Dairy has long been a controversial topic in nutrition. Is it good for us or does it contribute to inflammation and metabolic disease? The answer is that it depends on the person and the quality of dairy they are consuming.
After educating ourselves about the fallacious arguments and flawed data demonizing saturated fat and cholesterol, we can begin to open ourselves up to the possibility of dairy becoming a beneficial addition to our diets. Several studies have shown that consumption
of full fat dairy can reduce the risk of cardiovascular disease.
Full fat, grass fed, raw dairy is top of the line in terms of nutrition, digestibility, and bioavailability. It is, in every sense, a whole food. Every step beyond this is a form of processing that serves to diminish this nutrition, digestibility, and bioavailability. Pasteurized fat free milk is a highly processed food that has little to offer in terms of health. When the raw dairy his heated and pasteurized important enzymes, cultures, and cofactors are destroyed with the intent to make the product sterile. Among the enzymes destroyed is the lactase enzyme, without which most people are unable to properly digest the dairy sugar lactose. When the fat is removed most if not all of the beneficial fatty acids like CLA, and vitamins (which are fat soluble) are removed as well.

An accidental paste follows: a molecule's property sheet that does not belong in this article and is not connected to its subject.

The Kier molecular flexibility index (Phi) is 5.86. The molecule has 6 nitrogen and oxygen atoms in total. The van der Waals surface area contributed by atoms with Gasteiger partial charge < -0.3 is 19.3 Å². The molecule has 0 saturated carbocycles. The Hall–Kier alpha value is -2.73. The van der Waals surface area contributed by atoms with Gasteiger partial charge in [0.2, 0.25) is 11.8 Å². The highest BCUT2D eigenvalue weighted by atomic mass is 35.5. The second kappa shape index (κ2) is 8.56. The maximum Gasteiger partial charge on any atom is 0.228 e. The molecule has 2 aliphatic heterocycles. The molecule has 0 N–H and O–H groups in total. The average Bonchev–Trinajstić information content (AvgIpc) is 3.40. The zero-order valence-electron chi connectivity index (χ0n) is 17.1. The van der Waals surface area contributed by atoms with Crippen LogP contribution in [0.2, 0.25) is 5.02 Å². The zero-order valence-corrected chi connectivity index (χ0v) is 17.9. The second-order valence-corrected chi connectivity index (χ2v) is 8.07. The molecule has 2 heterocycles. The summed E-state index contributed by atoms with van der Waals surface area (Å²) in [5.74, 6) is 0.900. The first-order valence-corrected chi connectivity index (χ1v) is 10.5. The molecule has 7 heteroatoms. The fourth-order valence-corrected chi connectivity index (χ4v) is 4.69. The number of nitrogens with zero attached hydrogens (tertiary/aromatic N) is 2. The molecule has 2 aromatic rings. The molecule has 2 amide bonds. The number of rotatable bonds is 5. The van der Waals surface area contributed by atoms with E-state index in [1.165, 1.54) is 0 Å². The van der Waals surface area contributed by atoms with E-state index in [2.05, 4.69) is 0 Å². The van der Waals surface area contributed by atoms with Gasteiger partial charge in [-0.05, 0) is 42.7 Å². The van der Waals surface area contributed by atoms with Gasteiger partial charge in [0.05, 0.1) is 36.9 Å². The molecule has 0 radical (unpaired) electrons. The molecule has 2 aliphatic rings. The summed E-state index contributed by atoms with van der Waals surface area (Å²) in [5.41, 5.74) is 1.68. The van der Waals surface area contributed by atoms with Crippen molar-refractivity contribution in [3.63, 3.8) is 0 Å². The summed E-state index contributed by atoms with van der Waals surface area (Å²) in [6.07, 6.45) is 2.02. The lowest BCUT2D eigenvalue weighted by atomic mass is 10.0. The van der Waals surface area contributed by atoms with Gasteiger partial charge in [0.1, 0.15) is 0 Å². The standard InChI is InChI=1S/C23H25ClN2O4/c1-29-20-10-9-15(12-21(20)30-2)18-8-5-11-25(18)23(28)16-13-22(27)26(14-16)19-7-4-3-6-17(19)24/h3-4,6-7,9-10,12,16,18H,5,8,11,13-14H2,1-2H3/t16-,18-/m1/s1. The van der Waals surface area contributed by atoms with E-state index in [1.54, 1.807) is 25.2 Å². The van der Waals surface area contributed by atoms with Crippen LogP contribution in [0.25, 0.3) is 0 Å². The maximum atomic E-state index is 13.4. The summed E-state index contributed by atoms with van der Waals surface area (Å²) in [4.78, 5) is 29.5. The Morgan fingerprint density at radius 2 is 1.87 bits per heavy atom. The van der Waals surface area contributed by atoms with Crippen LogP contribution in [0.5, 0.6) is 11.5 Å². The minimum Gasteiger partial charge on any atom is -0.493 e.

Raw milk is also not as dangerous as some institutions and media outlets would have you believe. The risk of developing a serious illness (requiring hospitalization) from drinking raw milk is only about one in 6 million.
Anecdotally, many people feel that they tolerate raw dairy products much better then pasteurized varieties, many reporting improved skin and immune functioning, as well as the alleviation of some dietary intolerances.
While these benefits may sound enticing, people with poor gut health, gluten intolerance, leaky gut, or small intestinal bacterial overgrowth may still experience an autoimmune response to raw and/or full fat dairy. These reactions are primarily triggered by the proteins in dairy (whey and casein), and those concerned may want to follow and elimination diet to test their susceptibility.